AUGMENTING MILITARY OPERATIONS USING AUTONOMOUS SYSTEMS
The U.S. requires defense systems that can do more with less human-intensive tasks. The next-generation of autonomous systems represent an improvement over today's capabilities, but are still too fragile for complex, uncertain, unstructured environments and complex missions. Bottom line: human involvement is still required with autonomous systems in order to deal with the unexpected.
The next level of autonomy requires systems that comprehend their environments and relevant aspects of the battlespace in the context of the commander's intent and objectives and, when necessary, in collaboration with human teammates.
The Department is pursuing the sustained research necessary to include: perception and situational awareness; adaptation and learning; and complex system dynamics. Interest in autonomy also extends to the collection and processing of data, to mitigate limits on the speed at which information can be absorbed and prepared for analysis. Systems that reason and mimic human cognitive capabilities, and systems that weigh different courses of actions based on knowledge and prediction are research endeavors that are increasingly showing promise in application to autonomous systems and will continue to be encouraged. To realize the full benefit of autonomy, the Department plans research in perception and situational awareness; adaptation and learning; trusted system; and complex system dynamics. Autonomy also requires that we address the problem of human-in-the-loop systems, to integrate automation with human comprehension and decision-making.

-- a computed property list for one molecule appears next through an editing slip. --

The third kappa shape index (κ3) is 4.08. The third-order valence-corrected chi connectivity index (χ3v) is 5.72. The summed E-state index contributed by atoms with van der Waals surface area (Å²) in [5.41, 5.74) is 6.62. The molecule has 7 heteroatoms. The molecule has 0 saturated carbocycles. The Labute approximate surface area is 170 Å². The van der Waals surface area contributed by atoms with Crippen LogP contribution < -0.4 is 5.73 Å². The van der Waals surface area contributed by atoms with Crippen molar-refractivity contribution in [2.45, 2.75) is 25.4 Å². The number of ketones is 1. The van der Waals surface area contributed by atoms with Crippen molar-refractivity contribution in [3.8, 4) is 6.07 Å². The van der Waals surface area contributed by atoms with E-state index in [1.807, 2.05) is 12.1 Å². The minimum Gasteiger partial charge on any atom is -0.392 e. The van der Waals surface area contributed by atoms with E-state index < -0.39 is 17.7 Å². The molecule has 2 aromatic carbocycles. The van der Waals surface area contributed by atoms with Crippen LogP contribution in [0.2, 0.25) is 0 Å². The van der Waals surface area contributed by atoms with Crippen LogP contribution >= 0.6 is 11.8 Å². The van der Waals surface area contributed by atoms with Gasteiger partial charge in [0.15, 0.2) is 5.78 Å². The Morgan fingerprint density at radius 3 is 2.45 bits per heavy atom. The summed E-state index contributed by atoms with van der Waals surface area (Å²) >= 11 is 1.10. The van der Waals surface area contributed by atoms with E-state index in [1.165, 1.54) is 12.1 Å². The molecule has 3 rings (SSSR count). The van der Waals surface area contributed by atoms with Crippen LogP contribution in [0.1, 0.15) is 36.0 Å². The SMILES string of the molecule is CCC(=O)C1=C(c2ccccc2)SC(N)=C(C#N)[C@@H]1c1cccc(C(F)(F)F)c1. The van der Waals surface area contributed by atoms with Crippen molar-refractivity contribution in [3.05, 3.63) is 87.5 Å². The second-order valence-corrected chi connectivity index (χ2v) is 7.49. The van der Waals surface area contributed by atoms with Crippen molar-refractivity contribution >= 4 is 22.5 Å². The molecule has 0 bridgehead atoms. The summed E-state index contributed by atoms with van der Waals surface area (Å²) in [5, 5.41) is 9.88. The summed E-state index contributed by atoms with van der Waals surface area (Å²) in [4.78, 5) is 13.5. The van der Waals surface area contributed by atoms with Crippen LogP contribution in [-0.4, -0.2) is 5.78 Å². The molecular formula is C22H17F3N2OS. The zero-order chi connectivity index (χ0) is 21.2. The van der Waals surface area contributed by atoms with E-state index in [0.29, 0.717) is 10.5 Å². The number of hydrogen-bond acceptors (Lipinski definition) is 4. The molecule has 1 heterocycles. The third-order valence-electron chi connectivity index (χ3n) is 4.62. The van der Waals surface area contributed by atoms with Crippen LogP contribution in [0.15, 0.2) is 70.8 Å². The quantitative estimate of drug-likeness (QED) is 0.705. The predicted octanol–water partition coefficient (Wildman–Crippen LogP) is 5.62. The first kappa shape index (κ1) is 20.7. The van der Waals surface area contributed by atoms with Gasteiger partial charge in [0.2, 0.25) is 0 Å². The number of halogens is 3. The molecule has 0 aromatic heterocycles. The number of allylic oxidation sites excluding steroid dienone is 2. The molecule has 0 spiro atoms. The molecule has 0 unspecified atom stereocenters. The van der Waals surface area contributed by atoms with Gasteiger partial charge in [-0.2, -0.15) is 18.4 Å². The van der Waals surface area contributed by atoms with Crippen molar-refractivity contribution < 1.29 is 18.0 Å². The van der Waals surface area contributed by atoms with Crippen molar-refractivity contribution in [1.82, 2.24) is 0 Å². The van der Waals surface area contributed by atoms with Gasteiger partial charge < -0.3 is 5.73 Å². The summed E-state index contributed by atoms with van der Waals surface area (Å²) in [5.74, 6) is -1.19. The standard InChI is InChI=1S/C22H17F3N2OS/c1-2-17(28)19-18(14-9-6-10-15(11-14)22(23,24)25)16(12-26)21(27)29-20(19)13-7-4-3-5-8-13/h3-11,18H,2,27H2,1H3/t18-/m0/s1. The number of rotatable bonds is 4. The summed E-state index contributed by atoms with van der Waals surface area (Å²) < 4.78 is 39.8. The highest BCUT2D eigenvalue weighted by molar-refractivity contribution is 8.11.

S&T Emphasis Area Resources
Autonomy S&T Roadmap